To the Teeth
, was an awkward, clumsy stroll through loose jams and barely-there grooves. In a way, it made sense, because after 10 years of DiFranco playing the indie-girl/entrepreneur/neo-folkie role for anyone with a camera and an ear, the album slapped her sensitive-gal audience into a whole new sound. Unfortunately, DiFranco's pasty white songs just can't get it up. Her new album, Revelling/Reckoning
, is a two-disc set that simultaneously refuses to accept its general unfunkiness and
acknowledges as much by returning to the biting acoustic folk that made her a cult heroine in the first place. It's partly a record for DiFranco herself, partly one for her fans. Because she's already dipped into the funk pool (and now knows there is more out there than an acoustic guitar and witty wordplay, as sax great Maceo Parker's returning presence makes clear), even her return-to-roots folk songs don't have the wide-eyed charm of Dilate
, the 1996 album that earned DiFranco both folk credibility and an avid fan base.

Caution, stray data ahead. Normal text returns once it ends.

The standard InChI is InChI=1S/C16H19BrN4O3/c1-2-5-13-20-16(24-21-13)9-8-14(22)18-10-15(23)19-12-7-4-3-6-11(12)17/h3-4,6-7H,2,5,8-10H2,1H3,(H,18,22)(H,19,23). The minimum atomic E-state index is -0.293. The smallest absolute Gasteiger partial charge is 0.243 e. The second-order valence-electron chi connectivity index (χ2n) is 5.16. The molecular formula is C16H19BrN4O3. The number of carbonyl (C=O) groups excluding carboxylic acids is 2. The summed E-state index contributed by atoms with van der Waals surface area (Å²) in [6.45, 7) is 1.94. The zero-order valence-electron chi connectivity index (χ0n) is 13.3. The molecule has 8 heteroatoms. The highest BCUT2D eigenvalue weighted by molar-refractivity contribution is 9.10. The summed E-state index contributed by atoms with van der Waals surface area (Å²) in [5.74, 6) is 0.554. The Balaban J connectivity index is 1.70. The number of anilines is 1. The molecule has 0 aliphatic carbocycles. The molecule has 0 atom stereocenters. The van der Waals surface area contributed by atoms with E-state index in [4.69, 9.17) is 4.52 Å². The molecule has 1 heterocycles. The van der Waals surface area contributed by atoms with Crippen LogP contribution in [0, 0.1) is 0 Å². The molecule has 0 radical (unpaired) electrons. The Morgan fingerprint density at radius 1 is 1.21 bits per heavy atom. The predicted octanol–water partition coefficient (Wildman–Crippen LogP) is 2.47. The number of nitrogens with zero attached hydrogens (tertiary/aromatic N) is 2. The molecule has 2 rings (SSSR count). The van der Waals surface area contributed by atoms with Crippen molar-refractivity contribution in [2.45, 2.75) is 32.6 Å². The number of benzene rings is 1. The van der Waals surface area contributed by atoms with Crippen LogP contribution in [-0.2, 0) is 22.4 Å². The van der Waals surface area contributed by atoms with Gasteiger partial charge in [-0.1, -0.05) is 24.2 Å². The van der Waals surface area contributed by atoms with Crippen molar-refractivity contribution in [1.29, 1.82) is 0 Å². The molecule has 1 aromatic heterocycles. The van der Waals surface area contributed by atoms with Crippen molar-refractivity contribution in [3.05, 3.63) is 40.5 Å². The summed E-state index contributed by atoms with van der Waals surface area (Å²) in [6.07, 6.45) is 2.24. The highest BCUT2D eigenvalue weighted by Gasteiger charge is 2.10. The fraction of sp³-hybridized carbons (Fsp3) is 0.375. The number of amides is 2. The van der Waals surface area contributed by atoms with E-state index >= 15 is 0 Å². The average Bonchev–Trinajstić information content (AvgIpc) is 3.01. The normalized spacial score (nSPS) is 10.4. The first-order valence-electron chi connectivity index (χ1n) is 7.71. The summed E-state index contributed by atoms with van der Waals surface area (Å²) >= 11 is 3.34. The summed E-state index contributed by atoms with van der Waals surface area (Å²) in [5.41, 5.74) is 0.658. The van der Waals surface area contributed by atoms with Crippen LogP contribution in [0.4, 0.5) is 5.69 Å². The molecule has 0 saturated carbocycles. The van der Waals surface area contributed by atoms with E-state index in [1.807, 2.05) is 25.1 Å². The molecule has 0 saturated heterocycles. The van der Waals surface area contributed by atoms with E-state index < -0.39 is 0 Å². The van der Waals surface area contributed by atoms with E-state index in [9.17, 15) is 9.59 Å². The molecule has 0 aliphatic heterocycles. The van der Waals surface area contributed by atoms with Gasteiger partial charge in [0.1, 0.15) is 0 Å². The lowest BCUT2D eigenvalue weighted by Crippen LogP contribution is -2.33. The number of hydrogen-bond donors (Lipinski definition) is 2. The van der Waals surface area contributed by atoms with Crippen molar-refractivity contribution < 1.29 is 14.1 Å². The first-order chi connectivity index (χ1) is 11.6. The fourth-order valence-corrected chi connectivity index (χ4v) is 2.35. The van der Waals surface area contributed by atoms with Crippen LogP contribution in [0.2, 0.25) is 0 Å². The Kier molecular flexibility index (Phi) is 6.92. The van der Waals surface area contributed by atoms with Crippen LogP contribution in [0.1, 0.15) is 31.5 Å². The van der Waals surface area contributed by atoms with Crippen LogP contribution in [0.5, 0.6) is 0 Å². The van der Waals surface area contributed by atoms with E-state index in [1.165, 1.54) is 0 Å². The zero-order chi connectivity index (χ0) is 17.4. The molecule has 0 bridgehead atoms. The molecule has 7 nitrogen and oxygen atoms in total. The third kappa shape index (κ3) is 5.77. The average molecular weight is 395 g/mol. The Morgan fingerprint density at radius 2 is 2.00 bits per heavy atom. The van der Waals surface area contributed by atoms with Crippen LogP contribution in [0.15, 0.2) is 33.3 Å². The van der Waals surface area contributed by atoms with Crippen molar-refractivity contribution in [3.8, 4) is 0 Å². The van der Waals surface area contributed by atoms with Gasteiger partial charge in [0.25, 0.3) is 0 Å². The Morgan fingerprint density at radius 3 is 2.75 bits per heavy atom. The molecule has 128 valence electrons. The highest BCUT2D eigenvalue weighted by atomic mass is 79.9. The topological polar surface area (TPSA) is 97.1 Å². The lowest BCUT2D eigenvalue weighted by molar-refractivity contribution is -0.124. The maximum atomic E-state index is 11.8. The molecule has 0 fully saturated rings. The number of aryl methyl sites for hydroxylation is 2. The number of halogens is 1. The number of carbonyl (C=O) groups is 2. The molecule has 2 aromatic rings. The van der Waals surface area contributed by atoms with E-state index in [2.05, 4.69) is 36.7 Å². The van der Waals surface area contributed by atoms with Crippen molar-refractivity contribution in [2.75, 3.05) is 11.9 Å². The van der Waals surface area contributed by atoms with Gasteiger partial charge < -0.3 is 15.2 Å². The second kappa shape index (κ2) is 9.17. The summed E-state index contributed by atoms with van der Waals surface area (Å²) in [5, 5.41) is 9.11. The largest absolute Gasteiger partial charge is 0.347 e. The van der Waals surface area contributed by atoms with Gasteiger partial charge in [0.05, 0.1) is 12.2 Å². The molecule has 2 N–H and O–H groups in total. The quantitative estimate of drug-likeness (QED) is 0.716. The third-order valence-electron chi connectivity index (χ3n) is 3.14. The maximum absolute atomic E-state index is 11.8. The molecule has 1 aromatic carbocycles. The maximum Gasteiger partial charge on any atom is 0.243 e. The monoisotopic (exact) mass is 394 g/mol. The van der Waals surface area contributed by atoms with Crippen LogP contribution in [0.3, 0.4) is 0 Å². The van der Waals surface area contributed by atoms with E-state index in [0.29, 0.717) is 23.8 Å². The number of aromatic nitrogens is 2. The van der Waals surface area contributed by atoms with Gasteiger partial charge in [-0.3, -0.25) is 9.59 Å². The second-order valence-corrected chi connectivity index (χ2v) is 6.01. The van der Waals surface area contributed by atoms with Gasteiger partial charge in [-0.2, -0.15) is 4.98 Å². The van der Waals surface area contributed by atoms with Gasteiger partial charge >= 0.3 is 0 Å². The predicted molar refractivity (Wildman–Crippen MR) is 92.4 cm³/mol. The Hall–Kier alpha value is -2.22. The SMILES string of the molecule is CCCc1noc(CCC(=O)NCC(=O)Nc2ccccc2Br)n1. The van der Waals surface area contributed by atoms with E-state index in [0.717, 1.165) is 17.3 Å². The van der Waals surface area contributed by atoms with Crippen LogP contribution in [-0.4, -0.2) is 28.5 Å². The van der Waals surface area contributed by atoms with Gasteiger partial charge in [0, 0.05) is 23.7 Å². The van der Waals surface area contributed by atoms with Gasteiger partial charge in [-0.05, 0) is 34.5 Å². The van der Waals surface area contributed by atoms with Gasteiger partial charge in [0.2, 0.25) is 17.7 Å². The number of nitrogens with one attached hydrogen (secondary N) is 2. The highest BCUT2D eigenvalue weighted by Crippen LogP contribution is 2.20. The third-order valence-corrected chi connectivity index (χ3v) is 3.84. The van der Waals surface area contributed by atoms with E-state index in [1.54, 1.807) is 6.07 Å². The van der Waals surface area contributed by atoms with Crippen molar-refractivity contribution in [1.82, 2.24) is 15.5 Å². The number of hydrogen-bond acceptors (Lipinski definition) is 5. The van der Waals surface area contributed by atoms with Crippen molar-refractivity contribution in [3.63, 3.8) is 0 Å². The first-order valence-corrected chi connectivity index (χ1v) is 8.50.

There's a more discriminating awareness of musicianship on Revelling/Reckoning; one that's never ragged or tough in its execution but settles for consolation. It's not as simple as splitting Revelling/Reckoning into respective discs (as the titles imply, one kicks out the jams -- relatively speaking, of course -- and the other gazes inward). Somewhere between the two discs are a few good cuts ("Marrow," "Reckoning," "Subdivision"), but with 29 to sort through, it's a struggle to find the gems. The fact that there's a general haphazard feel to the project (spoken-word and instrumental interludes are included) only makes matters worse.
White girls can't funk -- somebody should tell Ani DiFranco this. Her last album, 1999's